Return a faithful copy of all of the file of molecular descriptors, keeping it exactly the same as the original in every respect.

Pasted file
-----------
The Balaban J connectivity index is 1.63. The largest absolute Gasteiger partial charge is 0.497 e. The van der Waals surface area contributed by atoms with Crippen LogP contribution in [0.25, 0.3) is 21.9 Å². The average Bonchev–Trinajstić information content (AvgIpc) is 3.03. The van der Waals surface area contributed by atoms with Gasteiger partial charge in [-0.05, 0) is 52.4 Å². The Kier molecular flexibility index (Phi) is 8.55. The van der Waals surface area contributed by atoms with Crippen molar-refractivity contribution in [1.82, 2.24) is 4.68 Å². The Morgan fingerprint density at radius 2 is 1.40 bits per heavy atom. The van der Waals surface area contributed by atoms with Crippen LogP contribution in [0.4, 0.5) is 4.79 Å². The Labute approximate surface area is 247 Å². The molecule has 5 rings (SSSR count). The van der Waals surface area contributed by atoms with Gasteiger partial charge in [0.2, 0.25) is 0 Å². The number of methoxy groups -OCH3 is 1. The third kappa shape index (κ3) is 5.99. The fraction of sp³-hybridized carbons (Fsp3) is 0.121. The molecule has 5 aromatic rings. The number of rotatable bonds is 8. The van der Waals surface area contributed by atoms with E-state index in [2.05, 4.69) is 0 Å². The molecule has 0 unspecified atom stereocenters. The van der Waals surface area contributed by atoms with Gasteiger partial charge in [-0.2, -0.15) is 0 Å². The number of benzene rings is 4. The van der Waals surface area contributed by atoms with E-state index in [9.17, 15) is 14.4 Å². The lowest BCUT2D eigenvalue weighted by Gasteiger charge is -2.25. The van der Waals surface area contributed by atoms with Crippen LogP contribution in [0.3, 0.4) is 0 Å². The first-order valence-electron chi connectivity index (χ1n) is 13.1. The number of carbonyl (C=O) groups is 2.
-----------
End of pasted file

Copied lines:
The Balaban J connectivity index is 1.63. The largest absolute Gasteiger partial charge is 0.497 e. The van der Waals surface area contributed by atoms with Crippen LogP contribution in [0.25, 0.3) is 21.9 Å². The average Bonchev–Trinajstić information content (AvgIpc) is 3.03. The van der Waals surface area contributed by atoms with Gasteiger partial charge in [-0.05, 0) is 52.4 Å². The Kier molecular flexibility index (Phi) is 8.55. The van der Waals surface area contributed by atoms with Crippen molar-refractivity contribution in [1.82, 2.24) is 4.68 Å². The Morgan fingerprint density at radius 2 is 1.40 bits per heavy atom. The van der Waals surface area contributed by atoms with Crippen LogP contribution in [0.4, 0.5) is 4.79 Å². The Labute approximate surface area is 247 Å². The molecule has 5 rings (SSSR count). The van der Waals surface area contributed by atoms with Gasteiger partial charge in [0.2, 0.25) is 0 Å². The number of methoxy groups -OCH3 is 1. The third kappa shape index (κ3) is 5.99. The fraction of sp³-hybridized carbons (Fsp3) is 0.121. The molecule has 5 aromatic rings. The number of rotatable bonds is 8. The van der Waals surface area contributed by atoms with E-state index in [2.05, 4.69) is 0 Å². The molecule has 0 unspecified atom stereocenters. The van der Waals surface area contributed by atoms with Gasteiger partial charge in [-0.2, -0.15) is 0 Å². The number of benzene rings is 4. The van der Waals surface area contributed by atoms with E-state index in [9.17, 15) is 14.4 Å². The lowest BCUT2D eigenvalue weighted by Gasteiger charge is -2.25. The van der Waals surface area contributed by atoms with Crippen LogP contribution in [0.3, 0.4) is 0 Å². The first-order valence-electron chi connectivity index (χ1n) is 13.1. The number of carbonyl (C=O) groups is 2.